The text form of the search filter is defined by RFC 4515 with a bit of help from RFC 4510 and was significantly extended with component matching (RFC3687) and Generic String Encoding Rules (GSER) (RFC4972).
Note: Since component matching was defined significantly later than the original LDAPv3 specs and, since it is part of the basic specification, it does not require a LDAP extension OID (in the RootDSE) it is not clear either how widespread is the implementation or how, other than trying, one discovers whether an LDAP implementation supports the capability. Sigh. While announced with OpenLDAP 2.4.8 componentMatching is only included when LDAP_DEVEL is set which is not defaulted in most builds. Even after compiling with this variable not all matchingRules where available - specifically presentMatch. It apears that component matching is still in a development state (Ticket no. 5429).
While it may seem obvious, searching is only required where an entry cannot be found directly. That is, it is not the same as the 'base' DN of the read or modify operation. When an entry is initially added to a DIT it is assigned a DN (in the LDIF file or LDAP client). In general, to avoid excessive searching this 'creation' DN should be the same as that used to most frequently access the entry. However, if the entry will be used for authentication then special conditions apply.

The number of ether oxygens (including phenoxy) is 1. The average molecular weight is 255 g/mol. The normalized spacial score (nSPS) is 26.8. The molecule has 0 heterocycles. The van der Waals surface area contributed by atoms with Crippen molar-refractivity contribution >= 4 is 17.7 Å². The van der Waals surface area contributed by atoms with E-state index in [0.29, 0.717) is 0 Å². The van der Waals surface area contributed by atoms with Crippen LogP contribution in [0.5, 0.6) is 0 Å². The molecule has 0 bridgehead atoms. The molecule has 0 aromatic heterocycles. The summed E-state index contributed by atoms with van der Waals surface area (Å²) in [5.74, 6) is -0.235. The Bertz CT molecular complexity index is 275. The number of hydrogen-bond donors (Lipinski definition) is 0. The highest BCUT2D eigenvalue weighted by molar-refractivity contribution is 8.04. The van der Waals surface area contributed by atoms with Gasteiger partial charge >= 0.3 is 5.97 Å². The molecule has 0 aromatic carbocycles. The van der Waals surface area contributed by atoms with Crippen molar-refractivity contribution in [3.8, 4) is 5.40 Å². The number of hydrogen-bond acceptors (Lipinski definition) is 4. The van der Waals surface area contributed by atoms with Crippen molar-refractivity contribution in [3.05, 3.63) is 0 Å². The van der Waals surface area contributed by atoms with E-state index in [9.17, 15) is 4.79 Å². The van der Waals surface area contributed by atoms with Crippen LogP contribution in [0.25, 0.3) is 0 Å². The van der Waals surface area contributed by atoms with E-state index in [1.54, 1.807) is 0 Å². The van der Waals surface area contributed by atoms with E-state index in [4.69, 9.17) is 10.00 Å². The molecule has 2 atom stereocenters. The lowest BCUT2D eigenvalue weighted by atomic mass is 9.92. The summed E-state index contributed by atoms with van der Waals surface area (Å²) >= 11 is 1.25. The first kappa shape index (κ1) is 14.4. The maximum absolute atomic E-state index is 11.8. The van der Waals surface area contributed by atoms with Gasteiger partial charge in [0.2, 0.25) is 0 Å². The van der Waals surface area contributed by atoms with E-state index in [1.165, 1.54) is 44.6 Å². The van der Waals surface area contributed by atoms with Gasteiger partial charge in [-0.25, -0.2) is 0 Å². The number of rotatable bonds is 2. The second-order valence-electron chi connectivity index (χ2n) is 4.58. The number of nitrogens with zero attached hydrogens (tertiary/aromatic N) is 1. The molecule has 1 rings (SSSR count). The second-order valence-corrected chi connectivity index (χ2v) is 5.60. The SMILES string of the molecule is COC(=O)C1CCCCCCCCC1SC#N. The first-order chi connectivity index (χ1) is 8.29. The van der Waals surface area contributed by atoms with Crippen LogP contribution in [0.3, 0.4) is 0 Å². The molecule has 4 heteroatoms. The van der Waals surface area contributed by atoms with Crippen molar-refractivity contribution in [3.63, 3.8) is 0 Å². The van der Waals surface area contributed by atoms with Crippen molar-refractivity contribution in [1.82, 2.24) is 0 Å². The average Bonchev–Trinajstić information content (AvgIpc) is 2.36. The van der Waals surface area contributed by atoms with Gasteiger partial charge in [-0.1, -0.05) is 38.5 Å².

( filter )
Filters are always enclosed in brackets (parentheses).
attr=value # equals (may include wildcards) attr~=value # approximately attr>=value # greater than attr<=value #less than OR objectclass=class
Note: The type of comparison carried out, for example, case sensitive or case insensitive is defined by the properties of the attribute used in the comparison and the form of the search (may be EQUALITY, ORDERING or SUBSTR. You will see references to a string used in a search being called a substring. This is only correct if it contain one or more wildcards. Attribute definition.
equals (=) performs either an EQUALITY match (no wildcards in value) or a SUBSTR match (one or more wildcards are included in value).
approx (~=) performs a match using one of two 'sounds-like' algorithms and requires an approx index.
greater than (>=) performs a match of value against the contents of the defined attribute and returns all those that are lexicographically equal or higher. This form only works if the attribute has an ORDERING rule and very few attributes do.
less than (<=) performs a match of value against the contents of the defined attribute and returns all those that are lexicographically equal or lower. This form only works if the attribute has an ORDERING rule and very few do.
The wildcard * may be used singly as a presence indicator (the attribute exists in the entry or the objectclass exists in the entry) or as a classic iteration value in which case it means '0 or more characters may occur in the position of the *'. Wildcards may only be used as a presence indicator with objectclass=obj form
(mail=*) # returns all entries which have a mail attribute (objectclass=*) # returns all entries (mail=*@*) # return entries with any valid RFC822 mail address (sn=smith) # exact match returns Smith but NOT Smit (sn=s*) # returns entries with surnames starting with s or S (cn=*a*i*) # return entries with common names with both a and i anywhere (telephonenumber=*555) # return entries with telephone numbers that end with 555 (objectclass=person) #return entries which use person objectclass